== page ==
1. American Opportunity Tax Credit (AOTC): The AOTC, which was called the Hope Scholarship credit in a previous reincarnation, has been extended through 2017. The maximum annual credit is $2,500. Notably, the AOTC may be claimed for every student in the family. For example, if you have two kids in college at the same time, the maximum credit for the family is $5,000. Also, the credit is currently available for four year in college. In the past, it was limited two years.
However, the AOTC for 2015 is phased out for single filers between $80,000 of
$90.000 of MAGI. The phaseout range for joint filers is between $160,000 and $180,000 of MAGI. Note that these amounts are not indexed for inflation.
2. Lifetime Learning Credit (LLC): The tax law provision for LLC is permanent, so extensions aren’t a concern. But the downside is the maximum credit is only $2,000 as opposed to the maximum $2,500 AOTC. Even worse, the maximum LLC credit applies to each taxpayer. Therefore, for those parents with two children in school at the same time, the maximum credit is still $2,000.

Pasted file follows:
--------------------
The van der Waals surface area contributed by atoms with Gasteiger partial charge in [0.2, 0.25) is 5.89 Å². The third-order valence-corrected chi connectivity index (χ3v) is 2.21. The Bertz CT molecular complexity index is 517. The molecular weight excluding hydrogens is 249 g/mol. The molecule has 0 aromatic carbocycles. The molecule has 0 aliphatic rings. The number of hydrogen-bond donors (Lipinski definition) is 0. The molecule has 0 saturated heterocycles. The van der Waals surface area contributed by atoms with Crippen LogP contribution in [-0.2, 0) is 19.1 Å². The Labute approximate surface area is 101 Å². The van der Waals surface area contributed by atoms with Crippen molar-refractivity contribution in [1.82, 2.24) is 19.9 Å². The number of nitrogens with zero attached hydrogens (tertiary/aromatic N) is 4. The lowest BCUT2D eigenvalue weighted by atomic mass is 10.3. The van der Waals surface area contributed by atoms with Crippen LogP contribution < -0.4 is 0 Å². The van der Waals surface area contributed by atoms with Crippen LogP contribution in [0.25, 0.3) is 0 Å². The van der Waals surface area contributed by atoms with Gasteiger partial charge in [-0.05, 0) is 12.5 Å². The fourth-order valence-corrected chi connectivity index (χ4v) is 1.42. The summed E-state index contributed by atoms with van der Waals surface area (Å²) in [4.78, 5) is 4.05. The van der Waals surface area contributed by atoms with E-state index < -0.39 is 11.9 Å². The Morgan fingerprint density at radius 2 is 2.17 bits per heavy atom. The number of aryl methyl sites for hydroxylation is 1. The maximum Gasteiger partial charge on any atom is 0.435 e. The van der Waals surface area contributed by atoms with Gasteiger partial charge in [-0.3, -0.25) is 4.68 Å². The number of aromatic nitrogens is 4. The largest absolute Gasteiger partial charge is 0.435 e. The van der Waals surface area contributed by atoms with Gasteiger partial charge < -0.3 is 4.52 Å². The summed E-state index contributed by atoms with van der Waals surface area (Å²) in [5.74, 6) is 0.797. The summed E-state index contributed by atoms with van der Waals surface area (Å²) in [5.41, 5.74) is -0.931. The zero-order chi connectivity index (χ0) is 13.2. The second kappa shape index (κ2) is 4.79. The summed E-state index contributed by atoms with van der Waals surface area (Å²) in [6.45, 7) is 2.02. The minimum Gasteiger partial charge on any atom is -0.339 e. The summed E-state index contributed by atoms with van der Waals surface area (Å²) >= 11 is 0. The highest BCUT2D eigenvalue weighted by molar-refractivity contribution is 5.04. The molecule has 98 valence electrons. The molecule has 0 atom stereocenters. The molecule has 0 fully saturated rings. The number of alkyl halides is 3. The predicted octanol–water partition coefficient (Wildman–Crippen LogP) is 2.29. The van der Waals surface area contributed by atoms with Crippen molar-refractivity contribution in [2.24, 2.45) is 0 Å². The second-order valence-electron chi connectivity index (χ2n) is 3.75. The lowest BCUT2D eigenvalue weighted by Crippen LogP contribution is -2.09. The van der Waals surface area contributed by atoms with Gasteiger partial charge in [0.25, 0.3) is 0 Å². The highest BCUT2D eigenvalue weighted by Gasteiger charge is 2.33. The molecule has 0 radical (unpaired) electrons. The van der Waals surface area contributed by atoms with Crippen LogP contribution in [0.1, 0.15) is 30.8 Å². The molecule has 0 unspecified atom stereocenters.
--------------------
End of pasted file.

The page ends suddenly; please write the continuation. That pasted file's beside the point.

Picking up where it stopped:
What’s more, the LLC is subject to phaseout rules at even lower levels than the AOTC. The phase-out range for 2015 is between $55,000 to $65,000 of MAGI for single filers and $110,000 to $130,000 for joint filers. At least these limits are indexed annually for inflation.
3. Tuition-and-fees deduction: Previously, you could claim an above-the-line deduction of $4,00 or $2,000 for tuition and related fees. (There was no in-between or other deduction amounts allowed.) The $4,000 deduction for single filers was available for a MAGI up to $65,000, while the $2,000 deduction could be claimed for an MAGI between $65,000 and $80,000. The $4,000 deduction for joint filers was limited to those with an MAGI up to $130,000. Joint filers with an MAGI between $130,000 and $160,000 could claim the $2,000 deduction.
I had a family in to see me in the office yesterday and they told me that they were worried. They were talking to some of their friends who sent their students off to college last year, and their friends revealed that their students did not get in to their top picks ... and on top of that ... they did not even get a good aid package at their safety school! "What's the deal with that?", they asked.
It's simple ... their student applied to colleges where they were not a good academic fit
. They were not really qualified to attend the schools they applied to. "But why didn't their safety school give them any aid?", they asked.